So does this mean seeing docs who can destroy WODs? Kind of. CrossFit Precision Care is basically a virtual primary care service created by CrossFit, telemedicine provider Wild Health, and Dr. Julie Foucher (a family medicine doc and former CrossFit Games competitor).
Many CrossFit devotees are obsessed with becoming a fine-tuned, high-performance human machine (aka human optimization), and CrossFit Precision Care plans to help folks use data-driven health stats to do just that.
The gist? With the help of a health coach and CrossFit-trained doctors, you’ll come up with a plan to optimize your workouts, diet, supplements, and even sleep to help you be your best swole self. These CrossFit health gurus will let you know what advanced lab work to get to pinpoint where you’re at, and you’ll track it all via an online dashboard. Expect to get a lot of blood work 🩸 .
It’s no secret that CrossFit that gets some flak for its hardcore, obsessive nature — sometimes pushing folks beyond their physical limits and leading to injury. But for some peeps, this no-tap-out mindset offers its own health benefits and motivation to improve overall fitness.
So does this credo translate to telehealth? There are def some pros and cons to Dr. CrossFit.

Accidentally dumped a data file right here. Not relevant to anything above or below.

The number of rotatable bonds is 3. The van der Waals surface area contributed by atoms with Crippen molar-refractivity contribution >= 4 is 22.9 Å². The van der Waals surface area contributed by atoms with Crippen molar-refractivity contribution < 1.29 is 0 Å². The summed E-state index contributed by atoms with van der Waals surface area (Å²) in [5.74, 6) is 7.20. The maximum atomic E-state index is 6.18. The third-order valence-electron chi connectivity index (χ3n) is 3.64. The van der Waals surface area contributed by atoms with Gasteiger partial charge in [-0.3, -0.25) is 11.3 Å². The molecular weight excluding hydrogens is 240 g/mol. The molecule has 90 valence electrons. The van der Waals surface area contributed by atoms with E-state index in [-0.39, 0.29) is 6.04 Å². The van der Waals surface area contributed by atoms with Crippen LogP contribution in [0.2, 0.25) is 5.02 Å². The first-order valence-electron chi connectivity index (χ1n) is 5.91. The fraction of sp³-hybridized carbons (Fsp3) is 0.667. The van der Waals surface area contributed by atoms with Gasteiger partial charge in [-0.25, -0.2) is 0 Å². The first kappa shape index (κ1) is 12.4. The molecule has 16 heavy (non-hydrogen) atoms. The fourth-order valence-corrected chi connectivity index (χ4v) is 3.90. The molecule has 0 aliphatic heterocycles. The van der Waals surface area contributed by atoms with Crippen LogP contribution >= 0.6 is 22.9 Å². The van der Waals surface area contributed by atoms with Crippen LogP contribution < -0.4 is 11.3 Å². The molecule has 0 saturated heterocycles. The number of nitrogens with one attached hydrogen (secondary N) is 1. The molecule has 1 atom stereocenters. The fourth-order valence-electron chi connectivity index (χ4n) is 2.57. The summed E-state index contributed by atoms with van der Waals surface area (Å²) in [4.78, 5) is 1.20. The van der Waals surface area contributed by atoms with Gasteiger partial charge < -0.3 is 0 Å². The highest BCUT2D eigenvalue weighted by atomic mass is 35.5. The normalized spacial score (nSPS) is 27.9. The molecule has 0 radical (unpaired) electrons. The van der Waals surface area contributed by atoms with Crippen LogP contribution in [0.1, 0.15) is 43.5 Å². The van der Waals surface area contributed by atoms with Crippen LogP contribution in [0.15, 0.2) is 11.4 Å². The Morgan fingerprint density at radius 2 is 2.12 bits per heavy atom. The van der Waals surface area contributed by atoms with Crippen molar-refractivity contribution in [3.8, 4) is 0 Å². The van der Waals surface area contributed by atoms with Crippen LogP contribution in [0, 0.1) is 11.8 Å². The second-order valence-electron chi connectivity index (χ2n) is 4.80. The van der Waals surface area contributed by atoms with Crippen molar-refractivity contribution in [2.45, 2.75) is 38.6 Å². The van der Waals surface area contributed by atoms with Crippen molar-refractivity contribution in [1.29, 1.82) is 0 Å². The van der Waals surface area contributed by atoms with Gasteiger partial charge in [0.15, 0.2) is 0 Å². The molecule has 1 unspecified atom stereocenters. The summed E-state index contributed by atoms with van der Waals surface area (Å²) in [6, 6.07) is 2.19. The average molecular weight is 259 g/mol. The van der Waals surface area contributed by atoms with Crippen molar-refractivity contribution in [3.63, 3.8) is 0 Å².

The telemedicine model itself is convenient as heck, but because it’s virtual, you should probably keep your current doc on tap in case you need to physically see someone for injuries or illness. Plus, CrossFit Precision Care isn’t covered by insurance, so you’ll be paying out of pocket. The good news: You can use a health savings account.
The CrossFit Precision Care dashboard can track everything from weight loss to calories, so it might be TMI for the more intuitive health seekers. But for fans of total human optimization, this could be a one-stop shop to set and track all health goals.
If you’re ready to go all in on CrossFit, you can sign up for the CrossFit Precision Care waitlist at care.crossfit.com. But don’t expect to start right away. Right now the service is in the testing phase in eight states, with more to come in 2022 when it’s launched to the public.